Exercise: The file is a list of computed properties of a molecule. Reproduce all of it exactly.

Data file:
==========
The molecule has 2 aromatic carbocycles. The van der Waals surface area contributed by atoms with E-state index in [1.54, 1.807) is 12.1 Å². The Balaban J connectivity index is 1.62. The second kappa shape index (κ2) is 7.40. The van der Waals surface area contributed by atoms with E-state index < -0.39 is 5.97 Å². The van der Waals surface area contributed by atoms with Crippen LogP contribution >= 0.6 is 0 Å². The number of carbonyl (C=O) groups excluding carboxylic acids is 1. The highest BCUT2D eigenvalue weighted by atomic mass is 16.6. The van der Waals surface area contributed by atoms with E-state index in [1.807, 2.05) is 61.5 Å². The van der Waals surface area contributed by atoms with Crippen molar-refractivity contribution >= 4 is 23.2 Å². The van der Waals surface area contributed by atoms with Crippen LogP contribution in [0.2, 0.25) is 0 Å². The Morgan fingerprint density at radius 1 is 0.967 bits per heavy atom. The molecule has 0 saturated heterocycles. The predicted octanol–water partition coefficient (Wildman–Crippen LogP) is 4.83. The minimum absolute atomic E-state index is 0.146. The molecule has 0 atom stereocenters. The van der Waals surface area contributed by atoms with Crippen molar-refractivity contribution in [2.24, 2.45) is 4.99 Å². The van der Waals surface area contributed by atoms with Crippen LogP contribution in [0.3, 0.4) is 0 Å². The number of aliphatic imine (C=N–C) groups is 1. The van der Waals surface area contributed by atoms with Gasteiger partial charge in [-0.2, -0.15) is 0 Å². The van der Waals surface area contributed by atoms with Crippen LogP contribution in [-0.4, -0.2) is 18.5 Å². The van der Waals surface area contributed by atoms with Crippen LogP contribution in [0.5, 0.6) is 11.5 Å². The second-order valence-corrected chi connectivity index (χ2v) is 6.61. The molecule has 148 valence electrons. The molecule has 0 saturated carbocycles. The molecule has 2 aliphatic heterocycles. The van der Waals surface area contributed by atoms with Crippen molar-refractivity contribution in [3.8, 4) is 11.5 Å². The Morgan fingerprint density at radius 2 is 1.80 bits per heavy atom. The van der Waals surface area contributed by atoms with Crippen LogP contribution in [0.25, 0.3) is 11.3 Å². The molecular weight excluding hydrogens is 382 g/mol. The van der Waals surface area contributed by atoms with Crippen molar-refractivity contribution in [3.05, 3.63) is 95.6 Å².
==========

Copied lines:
The molecule has 2 aromatic carbocycles. The van der Waals surface area contributed by atoms with E-state index in [1.54, 1.807) is 12.1 Å². The Balaban J connectivity index is 1.62. The second kappa shape index (κ2) is 7.40. The van der Waals surface area contributed by atoms with E-state index < -0.39 is 5.97 Å². The van der Waals surface area contributed by atoms with Crippen LogP contribution >= 0.6 is 0 Å². The number of carbonyl (C=O) groups excluding carboxylic acids is 1. The highest BCUT2D eigenvalue weighted by atomic mass is 16.6. The van der Waals surface area contributed by atoms with E-state index in [1.807, 2.05) is 61.5 Å². The van der Waals surface area contributed by atoms with Crippen molar-refractivity contribution >= 4 is 23.2 Å². The van der Waals surface area contributed by atoms with Crippen LogP contribution in [0.2, 0.25) is 0 Å². The Morgan fingerprint density at radius 1 is 0.967 bits per heavy atom. The molecule has 0 saturated heterocycles. The predicted octanol–water partition coefficient (Wildman–Crippen LogP) is 4.83. The minimum absolute atomic E-state index is 0.146. The molecule has 0 atom stereocenters. The van der Waals surface area contributed by atoms with Crippen molar-refractivity contribution in [2.24, 2.45) is 4.99 Å². The van der Waals surface area contributed by atoms with Crippen LogP contribution in [0.3, 0.4) is 0 Å². The number of aliphatic imine (C=N–C) groups is 1. The van der Waals surface area contributed by atoms with Gasteiger partial charge in [-0.2, -0.15) is 0 Å². The van der Waals surface area contributed by atoms with Crippen LogP contribution in [-0.4, -0.2) is 18.5 Å². The van der Waals surface area contributed by atoms with Crippen LogP contribution in [0.5, 0.6) is 11.5 Å². The second-order valence-corrected chi connectivity index (χ2v) is 6.61. The molecule has 148 valence electrons. The molecule has 0 saturated carbocycles. The molecule has 2 aliphatic heterocycles. The van der Waals surface area contributed by atoms with Crippen molar-refractivity contribution in [3.8, 4) is 11.5 Å². The Morgan fingerprint density at radius 2 is 1.80 bits per heavy atom. The van der Waals surface area contributed by atoms with Crippen LogP contribution in [0.25, 0.3) is 11.3 Å². The molecular weight excluding hydrogens is 382 g/mol. The van der Waals surface area contributed by atoms with Crippen molar-refractivity contribution in [3.05, 3.63) is 95.6 Å².